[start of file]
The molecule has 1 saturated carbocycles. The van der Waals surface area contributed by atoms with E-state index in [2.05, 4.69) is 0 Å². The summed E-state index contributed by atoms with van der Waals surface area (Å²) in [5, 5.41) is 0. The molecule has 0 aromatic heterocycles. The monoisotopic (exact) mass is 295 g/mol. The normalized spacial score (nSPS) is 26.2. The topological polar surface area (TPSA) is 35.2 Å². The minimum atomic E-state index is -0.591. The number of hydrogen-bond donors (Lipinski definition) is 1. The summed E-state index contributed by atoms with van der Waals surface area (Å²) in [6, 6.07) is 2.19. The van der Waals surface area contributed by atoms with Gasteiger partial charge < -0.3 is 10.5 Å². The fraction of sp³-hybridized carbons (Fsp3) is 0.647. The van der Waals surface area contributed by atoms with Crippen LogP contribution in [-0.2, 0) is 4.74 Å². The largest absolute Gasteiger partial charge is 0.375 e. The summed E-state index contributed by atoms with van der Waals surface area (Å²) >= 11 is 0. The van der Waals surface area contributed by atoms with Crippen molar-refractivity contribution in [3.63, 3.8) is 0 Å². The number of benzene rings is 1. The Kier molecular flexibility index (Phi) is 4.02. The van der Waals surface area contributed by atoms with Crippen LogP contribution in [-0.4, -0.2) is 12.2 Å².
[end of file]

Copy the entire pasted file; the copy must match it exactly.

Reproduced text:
The molecule has 1 saturated carbocycles. The van der Waals surface area contributed by atoms with E-state index in [2.05, 4.69) is 0 Å². The summed E-state index contributed by atoms with van der Waals surface area (Å²) in [5, 5.41) is 0. The molecule has 0 aromatic heterocycles. The monoisotopic (exact) mass is 295 g/mol. The normalized spacial score (nSPS) is 26.2. The topological polar surface area (TPSA) is 35.2 Å². The minimum atomic E-state index is -0.591. The number of hydrogen-bond donors (Lipinski definition) is 1. The summed E-state index contributed by atoms with van der Waals surface area (Å²) in [6, 6.07) is 2.19. The van der Waals surface area contributed by atoms with Gasteiger partial charge < -0.3 is 10.5 Å². The fraction of sp³-hybridized carbons (Fsp3) is 0.647. The van der Waals surface area contributed by atoms with Crippen LogP contribution in [-0.2, 0) is 4.74 Å². The largest absolute Gasteiger partial charge is 0.375 e. The summed E-state index contributed by atoms with van der Waals surface area (Å²) >= 11 is 0. The van der Waals surface area contributed by atoms with Crippen molar-refractivity contribution in [3.63, 3.8) is 0 Å². The number of benzene rings is 1. The Kier molecular flexibility index (Phi) is 4.02. The van der Waals surface area contributed by atoms with Crippen LogP contribution in [-0.4, -0.2) is 12.2 Å².